Operator

We’ll go next to Jay Gelb at Barclays.

Jay Gelb - Barclays Capital

Evan, I wanted to focus it on that comment in terms of ACE’s accelerating its strategic options, can you drill in all in all in terms of what that means?

Evan Greenberg

Yeah, I’ll try to add a little bit more color, just say it another way because I think I said as clearly as I can. As ACE has deepened our geographic presence, as we've deepened our capability in those geographies in terms of product line, insight and underwriting capability, in terms of management and systems, we can take on more. And we see more opportunities in those geographies. And as we have strengthened our global capabilities from head office down in product lines and are maturing those in different areas, whether it is personal lines, whether it is A&H, whether it’s life, whether it’s surety, whether it’s commercial, other areas of commercial P&C, to aid or geographies around the globe, and when you add to that the strength of our balance sheet and the flexibility we have to take advantage whether it's organic or acquisition, I just feel and from what I see that our options for growth and opportunity actually are not static. They’re simply accelerating. And an example of that is what you just saw this quarter.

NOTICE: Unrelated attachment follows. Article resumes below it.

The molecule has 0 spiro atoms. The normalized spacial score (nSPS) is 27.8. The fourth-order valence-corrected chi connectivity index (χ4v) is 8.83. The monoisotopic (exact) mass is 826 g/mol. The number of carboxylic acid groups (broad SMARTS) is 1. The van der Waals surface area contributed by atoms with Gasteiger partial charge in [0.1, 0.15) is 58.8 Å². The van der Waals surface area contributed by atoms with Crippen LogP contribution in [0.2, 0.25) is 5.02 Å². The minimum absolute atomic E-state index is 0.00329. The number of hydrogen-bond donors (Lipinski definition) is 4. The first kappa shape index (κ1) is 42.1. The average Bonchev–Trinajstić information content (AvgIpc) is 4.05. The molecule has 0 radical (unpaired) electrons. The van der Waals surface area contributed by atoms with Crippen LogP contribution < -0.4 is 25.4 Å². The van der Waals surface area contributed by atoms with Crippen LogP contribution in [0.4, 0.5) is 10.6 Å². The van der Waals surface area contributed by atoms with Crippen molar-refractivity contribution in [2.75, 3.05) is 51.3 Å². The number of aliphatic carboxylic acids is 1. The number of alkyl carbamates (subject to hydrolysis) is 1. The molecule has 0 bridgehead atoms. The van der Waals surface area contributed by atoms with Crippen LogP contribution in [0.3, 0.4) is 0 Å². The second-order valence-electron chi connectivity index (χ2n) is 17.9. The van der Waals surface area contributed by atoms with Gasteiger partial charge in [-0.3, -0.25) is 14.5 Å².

We took advantage of it in surety. And then on the other side, we took advantage of it in personal lines. Well, I have to tell you, we are pretty prudent people. We would not have done that if we didn't feel. We really have the insight and the expertise from the local to the global to manage that. It’s one thing to purchase something, another thing to understand it and manage it, make it better. And I feel very confident on the ground about that. And that has just really struck me.

Jay Gelb - Barclays Capital

And then two quick follow-ups for Phil. First in North America P&C, the net to gross premiums level has increased from the mid-60s year-over-year and then quarter over quarter now to 76%. Is that the right level going forward? And then I have another follow up.